Richard Serra received his MFA from Yale University in 1964, after which he spent a year in Paris and Florence funded by a Yale Traveling Fellowship and a Fulbright grant. His early work, drawn from the experience of working in steel mills and shipyards, focused on industrial materials. In an iconic early work Serra threw molten refried beans against the walls of his studio. Though casts were eventually created from the impact, the emphasis of the piece was on its process. Since those Minimalist beginnings, the physicality of Serra’s work has become compounded by breathtaking weight and size. His series, “Torta Ellipses” (1996–99), is comprised of gigantic plates of towering steel—bent and curved, leaning in and out.
Richard Serra in an important Latino artist, a grouping of collaborative works by Josh Rios and Anthony Romero opened 2014 November at Art in These Times. The exhibition ran through February 2015.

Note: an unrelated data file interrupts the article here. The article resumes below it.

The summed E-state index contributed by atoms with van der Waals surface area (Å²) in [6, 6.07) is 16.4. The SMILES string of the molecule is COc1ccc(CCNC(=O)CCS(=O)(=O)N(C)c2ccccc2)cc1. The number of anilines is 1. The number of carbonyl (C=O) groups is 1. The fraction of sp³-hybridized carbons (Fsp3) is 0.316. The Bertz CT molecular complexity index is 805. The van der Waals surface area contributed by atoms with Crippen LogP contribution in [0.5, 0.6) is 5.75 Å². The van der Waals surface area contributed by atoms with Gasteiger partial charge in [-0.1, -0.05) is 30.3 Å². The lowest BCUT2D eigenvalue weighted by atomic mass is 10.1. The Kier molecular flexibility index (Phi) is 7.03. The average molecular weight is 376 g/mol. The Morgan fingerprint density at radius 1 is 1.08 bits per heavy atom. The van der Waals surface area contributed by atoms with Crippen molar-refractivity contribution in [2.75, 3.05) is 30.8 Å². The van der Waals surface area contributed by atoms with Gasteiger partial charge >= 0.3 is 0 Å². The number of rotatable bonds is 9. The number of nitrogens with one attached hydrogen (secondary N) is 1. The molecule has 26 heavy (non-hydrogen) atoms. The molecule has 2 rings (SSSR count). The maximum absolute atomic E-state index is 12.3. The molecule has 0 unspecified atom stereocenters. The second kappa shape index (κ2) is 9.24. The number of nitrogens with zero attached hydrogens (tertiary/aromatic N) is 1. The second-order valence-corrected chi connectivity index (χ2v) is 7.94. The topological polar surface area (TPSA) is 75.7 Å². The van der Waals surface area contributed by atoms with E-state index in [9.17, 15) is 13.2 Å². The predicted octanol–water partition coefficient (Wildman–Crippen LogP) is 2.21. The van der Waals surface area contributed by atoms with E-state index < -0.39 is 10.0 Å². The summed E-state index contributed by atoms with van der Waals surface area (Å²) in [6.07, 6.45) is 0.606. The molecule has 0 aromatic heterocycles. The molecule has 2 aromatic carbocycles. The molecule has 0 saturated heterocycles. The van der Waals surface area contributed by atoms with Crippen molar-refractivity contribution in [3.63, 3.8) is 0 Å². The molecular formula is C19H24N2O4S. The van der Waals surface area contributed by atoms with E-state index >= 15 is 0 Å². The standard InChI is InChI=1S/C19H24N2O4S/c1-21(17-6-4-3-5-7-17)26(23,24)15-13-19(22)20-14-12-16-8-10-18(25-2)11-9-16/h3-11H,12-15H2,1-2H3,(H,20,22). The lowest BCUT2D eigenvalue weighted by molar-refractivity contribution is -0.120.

The title of this exhibition is based on a list of top 10 important Latino Artists. If you do not considered Richard Serra to be a Latino artist, you are probably not alone. I still have no idea why his name got on such a list. Well, there is some logic to it, his father was born in Spain. Surely this is not what constitutes Latin American art. This was bothersome. So here you have it; an exhibition that is nothing like a Richard Serra sculpture, that is not about abstract formal monumentality in a hierarchical way, but about lateral forms of memory and monument emerging from vernacular Mexican-origin practices and aesthetics.